Prologue to Graphic Design


This article is now available to millions of readers. They won’t all read it, but here it is, available to them instantly. Even 10 years ago that type of world-wide instant availability was unheard of. Writing in and of itself did the same thing thousands of years ago- spreading information and making it more widely available- that the internet has done now. The written word conveys information far beyond the physical presence of the individual that set down the words. Technology allows it to travel even farther. Originally devised for materialistic needs, writing has evolved from strokes in clay tablets for counting grain to its use today to own and relate ideas and property. Though the artistry, letterforms, mediums and means of transportation of have changed over the millennia, the basic functionality mankind demands from writing and graphics remains the same.

Detailed historical accounts with dates, locations and theories are available extensively, including A History of Graphic Design by Phillip B. Meggs, from which much of the technical information for this article has been found. Such an in-depth account isn’t necessary here, but some choice tidbits of history are required to illustrate the origin of this now second-nature form of communication.

As a hunter-gatherer society living in small groups, oral tradition was sufficient. Anything that needed to be known- culturally or for survival- could be passed down directly, person to person. Excluding the occasional cave painting by a particularly forward-thinking individual; mass accumulations of knowledge for the sake of a great whole were not necessary or conceived of. That need arose with the advent of agriculture.

Farming and the ability to store food long term allowed people to stay in one area. Staying usually meant an ever-increasing population that needed to be supported with more food. Then arose the questions of how to track that food. What can be eaten and what needs to be stored as seed? Which individuals or families paid their tithes in grain? How are war winnings divided? At this point in Sumeria a basic counting system, based on the number of human fingers, developed and was recorded on clay tablets. Also needed was a way to easily identify the contents of numerous clay pots. Tags with simple drawings were devised, also in clay. Here we see early graphic design emerging as images representing physical things and, later, ideas.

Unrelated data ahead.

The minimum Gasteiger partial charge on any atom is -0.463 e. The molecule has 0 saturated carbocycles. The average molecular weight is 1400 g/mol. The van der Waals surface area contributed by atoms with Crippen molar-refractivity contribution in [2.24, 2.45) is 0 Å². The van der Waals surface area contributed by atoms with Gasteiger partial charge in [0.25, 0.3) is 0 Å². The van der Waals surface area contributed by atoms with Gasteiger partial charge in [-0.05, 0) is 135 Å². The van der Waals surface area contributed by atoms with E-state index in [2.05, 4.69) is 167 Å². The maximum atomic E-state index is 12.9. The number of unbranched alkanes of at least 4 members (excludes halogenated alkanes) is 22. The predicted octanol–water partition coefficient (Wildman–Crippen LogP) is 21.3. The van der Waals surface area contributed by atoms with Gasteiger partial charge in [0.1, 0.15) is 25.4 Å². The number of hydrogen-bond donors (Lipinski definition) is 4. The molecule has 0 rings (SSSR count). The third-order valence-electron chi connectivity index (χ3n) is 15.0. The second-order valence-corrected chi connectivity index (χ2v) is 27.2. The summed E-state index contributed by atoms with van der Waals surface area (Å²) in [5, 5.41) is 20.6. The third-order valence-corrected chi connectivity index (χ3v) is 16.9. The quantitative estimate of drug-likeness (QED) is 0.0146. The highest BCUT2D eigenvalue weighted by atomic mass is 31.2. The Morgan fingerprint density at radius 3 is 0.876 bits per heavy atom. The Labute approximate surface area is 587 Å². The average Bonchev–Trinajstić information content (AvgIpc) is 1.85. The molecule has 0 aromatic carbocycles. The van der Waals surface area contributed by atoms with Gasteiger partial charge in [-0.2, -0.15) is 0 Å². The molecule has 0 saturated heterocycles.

It was soon realized that more than grain counts and jar contents could be recorded using this method of communication. The writing itself was done on clay tablets with a sharpened reed stylus. The clay was baked to harden for durability. 300 years after th first primitive uses, the curving thin lines changed into a sharper, faster, more accurate form of writing- still with pictures and lines- using a wedge-shaped stylus pushed directly into the clay much like a stamp. These images could be simple and represent exactly what they were, or could be more abstract. A sun could literally be the sun, but it could also mean light, day, god, etc. This ability to set down more complicated ideas meant information could be passed beyond the physical location or lifespan of the one imparting knowledge of ideas. Now writing began to include land contracts, marriage contracts, and began being used for the arts- poetry and epics.

As a society, writing allowed better communication with other places to obtain a wider range of information or better access to resources. Ideas moved faster, measurements started to be standardized, laws set in stone (literally) and histories of great events recorded. Writing was very much a resource of the rich and educated because of its complexity. With hundreds of symbols, each with a myriad of meanings, it took years to learn and scribes could be in a school for decades before achieving full competence. Standard trades were still taught person-to-person, and the oral tradition was still very strong for a long time to come.